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I first discovered this poem back in 2016.  I don't remember if it was after yet another mass shooting or after the presidential election, but in a time of sadness for me, this poem came along.  You may have discovered it then, too.  The Washington Post wrote an article about it - and its author, Maggie Smith, in 2016, calling it "the poem that captured the mood of a tumultuous year."  (You can read the article here.)  And Public Radio International called it the "official poem of 2016."  (You can read that article here.)  Anyway, this poem led me to discover the beautiful poetry of Maggie Smith.  Her book Good Bones was published in 2017, and it is a gorgeous tribute to motherhood.  You can learn more about Maggie Smith and sample some of her poetry here.
 
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The poem Good Bones first appeared in the online literary journal Waxwing in June 2016.  It is also included in the author's book Good Bones, published by Tupelo Press in 2017.  Copyright Maggie Smith.
 
 

In My Pockets

What's usually in my pockets?

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Used tissues, a lipstick, and poop bags. 

What's in my pocket today?

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A poem, of course!  

(I printed several to share with my art class this afternoon and my book group tonight.)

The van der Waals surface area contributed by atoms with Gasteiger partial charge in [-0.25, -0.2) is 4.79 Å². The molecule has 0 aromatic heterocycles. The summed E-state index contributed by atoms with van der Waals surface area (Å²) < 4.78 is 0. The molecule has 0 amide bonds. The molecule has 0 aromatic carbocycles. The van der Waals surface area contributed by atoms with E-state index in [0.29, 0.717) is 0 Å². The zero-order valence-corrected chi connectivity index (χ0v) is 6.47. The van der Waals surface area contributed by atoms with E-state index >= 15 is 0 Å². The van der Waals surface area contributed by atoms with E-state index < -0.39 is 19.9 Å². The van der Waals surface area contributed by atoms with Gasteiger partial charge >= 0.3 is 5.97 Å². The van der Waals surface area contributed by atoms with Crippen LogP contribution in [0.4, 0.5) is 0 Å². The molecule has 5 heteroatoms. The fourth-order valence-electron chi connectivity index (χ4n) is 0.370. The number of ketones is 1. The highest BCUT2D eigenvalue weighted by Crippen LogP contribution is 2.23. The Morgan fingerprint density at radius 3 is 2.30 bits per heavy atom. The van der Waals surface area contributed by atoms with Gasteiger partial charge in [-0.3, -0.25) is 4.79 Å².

Wild Geese
by Mary Oliver

You do not have to be good.
You do not have to walk on your knees
For a hundred miles through the desert, repenting.
You only have to let the soft animal of your body
love what it loves.
Tell me about your despair, yours, and I will tell you mine.
Meanwhile the world goes on.
Meanwhile the sun and the clear pebbles of the rain
are moving across the landscapes,
over the prairies and the deep trees,
the mountains and the rivers.
Meanwhile the wild geese, high in the clean blue air,
are heading home again.
Whoever you are, no matter how lonely,
the world offers itself to your imagination,
calls to you like the wild geese, harsh and exciting –
over and over announcing your place
in the family of things.

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I hope your pockets are full of poetry today!

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If you have a minute and 10 seconds to spare today, here's a real treat:  Mary Oliver, herself, reading this poem.  (So worth it.)

 


It's Friday . . . Let's Celebrate with Poetry

During April, it is my intention. . . to share some of my favorite poems and poets with you.  Poems and poets that you may not be as familiar with, but that are still accessible and full of insight.  Poems and poets I think you'll like.

Poems and poets like this one . . . 

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Balance
by Jane Hirshfield

Balance is noticed most when almost failed of --